JJ-TX-05 - Tlaxcaltec Warriors
The Tlaxcalans, or Talaxcaltecs, are an indigenous group of Nahua ethnicity who inhabited the republic of Tlaxcala and present-day Mexican state of Tlaxcala. Despite early attempts by the Mexica, the Tlaxcalteca were never conquered by the Aztec Triple Alliance. The Aztecs allowed them to maintain their independence so that they could participate in the xochiyaoyatl (flower wars) with them to facilitate human sacrifice The Tlaxcaltecs served as allies to Hernán Cortés and his fellow Spanish conquistadors, and were instrumental in the invasion of Tenochtitlan, capital of the Aztec empire, helping the Spanish reach the Valley of Anahuac and providing a key contingent of the invasion force
A flower war or flowery war (Nahuatl languages: xōchiyāōyōtl, Spanish: guerra florida) was a ritual war fought intermittently between the Aztec Triple Alliance and its enemies from the "mid-1450s to the arrival of the Spaniards in 1519.
The Aztecs practiced human sacrifice. Most of the people sacrificed were not residents of the Aztec’s major cities, rather they were captured in wars, both wars of conquest and “wars of the flowers”. The Aztec term for wars for captives was Xochiyayoyotl. The Xochiyayoyotl came about after a long famine, from 1450 to 1454. Crops failed all over the Valley of Mexico due to bad weather. To the Aztecs, it showed the gods were displeased; they needed more blood and human hearts. Montezuma I reigned during the great famine. His brother Tlacaelel was Montezuma’s Snake Woman or first adviser, a general in the Aztec army and of the highest warrior order, the Shorn Ones. When bad weather continued the famine, Tlacaelel suggested a ritual or ceremonial war to provide captives for sacrifice for the Aztecs and their enemies. The nearby Tlaxcala were the Triple Alliance’s main enemy. They had also experienced the famine. Through human sacrifice, the gods would be assuaged for both sides. Though there were undoubtedly more reasons for Flower wars, such as further terrorizing the surrounding areas, they began during the great famine. Tenochtitlan reached an agreement with its enemies the Tlaxcala, Cholula and Huejotzingo, to war for captives. Their warriors would be told not to kill enemy warriors, but to capture them. Once each side had enough captives, the battle would end. The captured warriors would then be taken for sacrifice by both sides in the battle.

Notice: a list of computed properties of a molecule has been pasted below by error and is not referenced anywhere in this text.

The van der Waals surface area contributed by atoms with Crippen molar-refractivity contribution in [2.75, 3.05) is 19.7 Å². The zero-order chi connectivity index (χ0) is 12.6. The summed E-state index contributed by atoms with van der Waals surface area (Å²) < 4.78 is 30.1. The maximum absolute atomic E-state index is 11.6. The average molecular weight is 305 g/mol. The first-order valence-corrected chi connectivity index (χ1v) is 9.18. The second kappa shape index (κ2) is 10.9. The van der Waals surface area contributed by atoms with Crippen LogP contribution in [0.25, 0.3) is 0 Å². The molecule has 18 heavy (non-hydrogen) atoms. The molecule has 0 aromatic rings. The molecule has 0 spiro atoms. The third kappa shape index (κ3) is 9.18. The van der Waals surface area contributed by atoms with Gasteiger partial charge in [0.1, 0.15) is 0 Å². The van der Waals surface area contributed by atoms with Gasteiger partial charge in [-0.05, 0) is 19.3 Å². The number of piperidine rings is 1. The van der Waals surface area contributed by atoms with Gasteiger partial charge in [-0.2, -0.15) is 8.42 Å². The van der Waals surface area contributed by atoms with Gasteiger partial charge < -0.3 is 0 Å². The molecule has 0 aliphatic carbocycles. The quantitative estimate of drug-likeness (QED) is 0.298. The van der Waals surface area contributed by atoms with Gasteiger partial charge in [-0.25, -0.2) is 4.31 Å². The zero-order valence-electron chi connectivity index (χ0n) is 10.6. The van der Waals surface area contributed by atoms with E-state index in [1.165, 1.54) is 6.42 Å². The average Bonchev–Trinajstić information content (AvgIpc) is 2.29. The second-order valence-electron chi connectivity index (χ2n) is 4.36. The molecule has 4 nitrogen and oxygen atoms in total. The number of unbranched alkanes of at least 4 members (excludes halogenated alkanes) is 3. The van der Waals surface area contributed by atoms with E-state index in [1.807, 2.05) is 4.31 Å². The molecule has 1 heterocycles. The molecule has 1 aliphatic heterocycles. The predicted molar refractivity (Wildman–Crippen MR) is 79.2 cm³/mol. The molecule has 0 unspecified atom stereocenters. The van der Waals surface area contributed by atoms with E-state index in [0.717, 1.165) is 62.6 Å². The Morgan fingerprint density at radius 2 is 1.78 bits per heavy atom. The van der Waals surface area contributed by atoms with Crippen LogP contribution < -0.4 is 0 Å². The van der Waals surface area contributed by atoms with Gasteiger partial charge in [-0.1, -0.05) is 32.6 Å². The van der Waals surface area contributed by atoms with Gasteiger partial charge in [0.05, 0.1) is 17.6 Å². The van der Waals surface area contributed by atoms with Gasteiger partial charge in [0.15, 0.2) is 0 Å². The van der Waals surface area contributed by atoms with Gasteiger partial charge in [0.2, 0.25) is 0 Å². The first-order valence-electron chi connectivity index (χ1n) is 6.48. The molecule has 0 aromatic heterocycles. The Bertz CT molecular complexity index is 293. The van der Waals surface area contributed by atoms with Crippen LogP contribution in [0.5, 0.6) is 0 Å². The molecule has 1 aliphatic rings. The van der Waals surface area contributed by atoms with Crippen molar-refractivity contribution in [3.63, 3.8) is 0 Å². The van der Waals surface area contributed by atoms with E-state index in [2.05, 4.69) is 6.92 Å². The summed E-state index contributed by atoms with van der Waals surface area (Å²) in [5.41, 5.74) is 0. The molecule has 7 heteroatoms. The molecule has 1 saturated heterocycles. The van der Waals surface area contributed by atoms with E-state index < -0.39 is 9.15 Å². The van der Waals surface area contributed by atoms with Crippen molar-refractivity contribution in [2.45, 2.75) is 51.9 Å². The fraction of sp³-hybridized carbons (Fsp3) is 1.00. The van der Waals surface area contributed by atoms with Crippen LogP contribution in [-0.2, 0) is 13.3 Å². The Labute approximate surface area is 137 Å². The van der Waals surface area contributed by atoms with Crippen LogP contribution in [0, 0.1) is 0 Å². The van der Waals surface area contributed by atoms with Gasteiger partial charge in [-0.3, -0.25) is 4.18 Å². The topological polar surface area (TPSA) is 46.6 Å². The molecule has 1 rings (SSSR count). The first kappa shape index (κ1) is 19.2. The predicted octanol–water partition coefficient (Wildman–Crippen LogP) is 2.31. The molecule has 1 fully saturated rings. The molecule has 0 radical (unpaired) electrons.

Thus, from time to time, Aztecs would arrange a Flower war when the need for human captives arose. In essence, these were ceremonial in nature, with all the details arranged beforehand by the leaders involved. Nevertheless, they were still a matter of life and death for the warriors; to be captured meant being sacrificed. While a sacrifice was considered an honorable death, no doubt most warriors would prefer to avoid it. Whether a Flower war was arranged simply to satisfy religious demands for sacrificial victims, to train young warriors and to ensure social advancement for warriors or if it had underlying purposes of wearing down the enemy and terrorizing neighboring lands is still debated by scholars. Some scholars maintain that the Flower wars were more like tournaments, with no more political purpose than to satisfy warriors in vying for advancement and provide ritual bloodletting and sacrifices. Other scholars see darker political aspects to these ritual wars: to demonstrate Aztec might, to wear down the enemy through attrition and to allow Aztec leaders to subjugate their own people through fear of losing loved ones. The Aztecs had never managed to conquer the Tlaxcala. While the Tlaxcala were also Aztecs, they refused to pay tribute to the Triple Alliance. Montezuma might have thought that through the Flower wars, the Triple Alliance would be able to wear down the Tlaxcala and capture more of their warriors than they could afford to lose. If so, the Tlaxcala delivered the final blow: they allied with the Spanish in conquering and defeating the Aztec Empire.